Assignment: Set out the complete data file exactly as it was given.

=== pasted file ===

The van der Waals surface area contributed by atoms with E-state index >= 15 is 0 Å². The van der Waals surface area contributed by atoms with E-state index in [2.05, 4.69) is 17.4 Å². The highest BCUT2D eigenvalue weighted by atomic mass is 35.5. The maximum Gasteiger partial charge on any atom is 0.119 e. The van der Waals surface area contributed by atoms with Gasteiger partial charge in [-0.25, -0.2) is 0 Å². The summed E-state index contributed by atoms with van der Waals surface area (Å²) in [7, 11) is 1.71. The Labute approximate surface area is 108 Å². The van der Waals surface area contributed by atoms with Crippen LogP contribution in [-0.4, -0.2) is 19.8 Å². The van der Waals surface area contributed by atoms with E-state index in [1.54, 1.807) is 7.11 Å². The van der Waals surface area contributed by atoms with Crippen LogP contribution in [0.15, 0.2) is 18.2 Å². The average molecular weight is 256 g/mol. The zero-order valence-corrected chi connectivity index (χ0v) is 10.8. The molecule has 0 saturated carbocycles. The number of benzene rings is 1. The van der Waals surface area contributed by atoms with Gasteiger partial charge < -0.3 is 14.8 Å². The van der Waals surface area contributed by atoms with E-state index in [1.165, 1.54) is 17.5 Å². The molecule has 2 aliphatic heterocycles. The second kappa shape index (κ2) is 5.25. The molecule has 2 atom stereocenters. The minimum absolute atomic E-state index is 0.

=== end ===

The van der Waals surface area contributed by atoms with E-state index >= 15 is 0 Å². The van der Waals surface area contributed by atoms with E-state index in [2.05, 4.69) is 17.4 Å². The highest BCUT2D eigenvalue weighted by atomic mass is 35.5. The maximum Gasteiger partial charge on any atom is 0.119 e. The van der Waals surface area contributed by atoms with Gasteiger partial charge in [-0.25, -0.2) is 0 Å². The summed E-state index contributed by atoms with van der Waals surface area (Å²) in [7, 11) is 1.71. The Labute approximate surface area is 108 Å². The van der Waals surface area contributed by atoms with Crippen LogP contribution in [-0.4, -0.2) is 19.8 Å². The van der Waals surface area contributed by atoms with E-state index in [1.54, 1.807) is 7.11 Å². The van der Waals surface area contributed by atoms with Crippen LogP contribution in [0.15, 0.2) is 18.2 Å². The average molecular weight is 256 g/mol. The zero-order valence-corrected chi connectivity index (χ0v) is 10.8. The molecule has 0 saturated carbocycles. The number of benzene rings is 1. The van der Waals surface area contributed by atoms with Gasteiger partial charge < -0.3 is 14.8 Å². The van der Waals surface area contributed by atoms with E-state index in [1.165, 1.54) is 17.5 Å². The molecule has 2 aliphatic heterocycles. The second kappa shape index (κ2) is 5.25. The molecule has 2 atom stereocenters. The minimum absolute atomic E-state index is 0.